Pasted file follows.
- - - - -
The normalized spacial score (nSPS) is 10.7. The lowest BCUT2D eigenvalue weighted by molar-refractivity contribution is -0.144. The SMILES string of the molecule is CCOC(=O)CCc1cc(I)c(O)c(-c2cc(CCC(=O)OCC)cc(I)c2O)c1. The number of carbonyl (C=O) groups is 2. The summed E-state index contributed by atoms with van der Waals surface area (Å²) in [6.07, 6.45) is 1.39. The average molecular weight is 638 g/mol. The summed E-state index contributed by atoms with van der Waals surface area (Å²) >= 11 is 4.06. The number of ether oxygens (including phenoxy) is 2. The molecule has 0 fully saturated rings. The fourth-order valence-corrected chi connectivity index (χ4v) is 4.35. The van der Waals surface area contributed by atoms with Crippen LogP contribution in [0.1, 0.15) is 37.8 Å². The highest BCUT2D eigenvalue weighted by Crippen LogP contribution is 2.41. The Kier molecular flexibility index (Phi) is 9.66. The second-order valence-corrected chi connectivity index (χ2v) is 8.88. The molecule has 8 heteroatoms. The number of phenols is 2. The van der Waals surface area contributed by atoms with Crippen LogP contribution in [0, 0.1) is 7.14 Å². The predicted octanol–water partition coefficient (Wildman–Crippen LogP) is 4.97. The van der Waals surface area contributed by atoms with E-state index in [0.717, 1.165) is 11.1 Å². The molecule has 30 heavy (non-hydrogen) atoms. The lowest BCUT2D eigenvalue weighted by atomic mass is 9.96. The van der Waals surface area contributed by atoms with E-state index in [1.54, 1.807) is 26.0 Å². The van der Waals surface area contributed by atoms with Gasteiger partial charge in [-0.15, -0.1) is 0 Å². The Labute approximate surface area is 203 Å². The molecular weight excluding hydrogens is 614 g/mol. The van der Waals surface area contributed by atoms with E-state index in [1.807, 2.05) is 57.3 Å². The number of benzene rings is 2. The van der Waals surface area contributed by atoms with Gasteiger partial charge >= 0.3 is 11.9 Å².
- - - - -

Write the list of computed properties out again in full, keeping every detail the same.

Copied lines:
The normalized spacial score (nSPS) is 10.7. The lowest BCUT2D eigenvalue weighted by molar-refractivity contribution is -0.144. The SMILES string of the molecule is CCOC(=O)CCc1cc(I)c(O)c(-c2cc(CCC(=O)OCC)cc(I)c2O)c1. The number of carbonyl (C=O) groups is 2. The summed E-state index contributed by atoms with van der Waals surface area (Å²) in [6.07, 6.45) is 1.39. The average molecular weight is 638 g/mol. The summed E-state index contributed by atoms with van der Waals surface area (Å²) >= 11 is 4.06. The number of ether oxygens (including phenoxy) is 2. The molecule has 0 fully saturated rings. The fourth-order valence-corrected chi connectivity index (χ4v) is 4.35. The van der Waals surface area contributed by atoms with Crippen LogP contribution in [0.1, 0.15) is 37.8 Å². The highest BCUT2D eigenvalue weighted by Crippen LogP contribution is 2.41. The Kier molecular flexibility index (Phi) is 9.66. The second-order valence-corrected chi connectivity index (χ2v) is 8.88. The molecule has 8 heteroatoms. The number of phenols is 2. The van der Waals surface area contributed by atoms with Crippen LogP contribution in [0, 0.1) is 7.14 Å². The predicted octanol–water partition coefficient (Wildman–Crippen LogP) is 4.97. The van der Waals surface area contributed by atoms with E-state index in [0.717, 1.165) is 11.1 Å². The molecule has 30 heavy (non-hydrogen) atoms. The lowest BCUT2D eigenvalue weighted by atomic mass is 9.96. The van der Waals surface area contributed by atoms with E-state index in [1.54, 1.807) is 26.0 Å². The van der Waals surface area contributed by atoms with Gasteiger partial charge in [-0.15, -0.1) is 0 Å². The Labute approximate surface area is 203 Å². The molecular weight excluding hydrogens is 614 g/mol. The van der Waals surface area contributed by atoms with E-state index in [1.807, 2.05) is 57.3 Å². The number of benzene rings is 2. The van der Waals surface area contributed by atoms with Gasteiger partial charge >= 0.3 is 11.9 Å².